Sunday, May 27, 2012

Recent research at Harvard makes it clear the Harper EI changes make no sense

Employment insurance is there to provide income support to workers who have lost their jobs. Ideally, if the labour market is to work efficiently and well, then workers generally should be able to find comparable employment to what they had before.

The Harper government's changes are headed in the completely wrong direction.  I think Tom Walkom has it right in the Star in his column headlined "EI changes driven by contempt and ideology".

Moreover. there is recent research that contradicts the Harper approach to unemployment insurance.

As a kind of add-on at the end of a fascinating column in the Financial Times called "Lunch with the FT" (featuring a lunch discussion between FT columnist Martin Wolf and Paul Krugman) there is the following:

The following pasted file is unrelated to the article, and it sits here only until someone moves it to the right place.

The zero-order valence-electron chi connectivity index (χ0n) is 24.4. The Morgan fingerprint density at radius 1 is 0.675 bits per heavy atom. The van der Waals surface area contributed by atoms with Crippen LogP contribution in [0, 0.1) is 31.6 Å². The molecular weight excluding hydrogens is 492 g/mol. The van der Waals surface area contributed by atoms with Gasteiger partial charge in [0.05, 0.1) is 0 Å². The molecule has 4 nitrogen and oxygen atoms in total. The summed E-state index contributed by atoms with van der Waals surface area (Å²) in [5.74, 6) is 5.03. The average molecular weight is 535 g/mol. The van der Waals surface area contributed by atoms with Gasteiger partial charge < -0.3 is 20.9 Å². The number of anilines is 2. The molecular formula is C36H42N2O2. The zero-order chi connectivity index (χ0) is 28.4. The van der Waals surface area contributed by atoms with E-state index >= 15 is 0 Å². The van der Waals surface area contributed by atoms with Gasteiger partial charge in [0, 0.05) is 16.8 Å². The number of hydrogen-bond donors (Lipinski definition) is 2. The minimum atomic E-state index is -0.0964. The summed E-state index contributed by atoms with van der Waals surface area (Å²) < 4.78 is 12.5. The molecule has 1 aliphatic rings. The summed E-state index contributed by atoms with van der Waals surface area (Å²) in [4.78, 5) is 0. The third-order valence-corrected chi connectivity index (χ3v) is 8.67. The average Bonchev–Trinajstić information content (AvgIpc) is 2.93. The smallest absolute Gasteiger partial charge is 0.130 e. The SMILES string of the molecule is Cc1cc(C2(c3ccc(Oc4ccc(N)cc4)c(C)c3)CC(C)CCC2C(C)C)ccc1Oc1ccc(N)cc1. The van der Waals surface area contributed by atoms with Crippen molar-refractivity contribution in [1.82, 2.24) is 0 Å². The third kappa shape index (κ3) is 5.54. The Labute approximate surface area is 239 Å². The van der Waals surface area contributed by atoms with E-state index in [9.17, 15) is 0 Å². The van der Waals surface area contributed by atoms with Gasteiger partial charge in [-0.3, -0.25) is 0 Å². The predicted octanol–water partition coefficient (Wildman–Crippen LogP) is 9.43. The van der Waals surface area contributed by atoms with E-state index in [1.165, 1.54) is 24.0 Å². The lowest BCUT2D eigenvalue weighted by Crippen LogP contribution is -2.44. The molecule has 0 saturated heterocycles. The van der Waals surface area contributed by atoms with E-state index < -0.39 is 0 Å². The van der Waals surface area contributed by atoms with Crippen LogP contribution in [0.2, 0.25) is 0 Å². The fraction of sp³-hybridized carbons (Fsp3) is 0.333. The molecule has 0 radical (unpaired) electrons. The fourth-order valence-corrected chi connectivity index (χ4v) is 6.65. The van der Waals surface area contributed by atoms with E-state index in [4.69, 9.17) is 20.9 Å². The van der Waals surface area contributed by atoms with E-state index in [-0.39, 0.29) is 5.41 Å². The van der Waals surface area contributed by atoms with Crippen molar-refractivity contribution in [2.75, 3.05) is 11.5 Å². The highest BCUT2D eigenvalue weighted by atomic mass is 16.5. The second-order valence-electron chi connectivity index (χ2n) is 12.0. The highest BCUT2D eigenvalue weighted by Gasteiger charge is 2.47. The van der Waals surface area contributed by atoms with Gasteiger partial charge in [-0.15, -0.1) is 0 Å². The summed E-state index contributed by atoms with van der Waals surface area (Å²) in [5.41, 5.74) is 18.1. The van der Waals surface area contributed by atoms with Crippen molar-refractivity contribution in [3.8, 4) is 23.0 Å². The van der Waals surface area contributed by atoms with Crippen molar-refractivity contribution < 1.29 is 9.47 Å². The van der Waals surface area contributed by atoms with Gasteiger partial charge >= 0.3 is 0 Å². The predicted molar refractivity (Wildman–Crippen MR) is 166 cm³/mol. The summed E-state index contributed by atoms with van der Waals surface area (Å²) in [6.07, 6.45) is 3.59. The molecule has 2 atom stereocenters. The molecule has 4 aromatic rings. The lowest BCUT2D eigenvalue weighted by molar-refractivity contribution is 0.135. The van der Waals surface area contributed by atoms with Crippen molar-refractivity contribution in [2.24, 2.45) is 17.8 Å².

Young economists: The empiricists strike back
The empirical work of young economists, as championed by Paul Krugman, is influencing policy debates. Here are some names to watch, say FT leader writers Martin Sandbu and Ferdinando Giugliano:....

Raj Chetty, 32, is one of the youngest-ever tenured professors at Harvard’s economics department. He is best-known for going against the conventional theory that unemployment benefits reduce the incentive to look for work. Chetty’s research shows benefits can be helpful as they prevent people from rushing to take an unsuitable job.
The full Chetty study alluded to in the column can be found here:

I think someone should tell the Harper government that perhaps that practical, empirical research says they are headed in the wrong direction in this area as in so many others.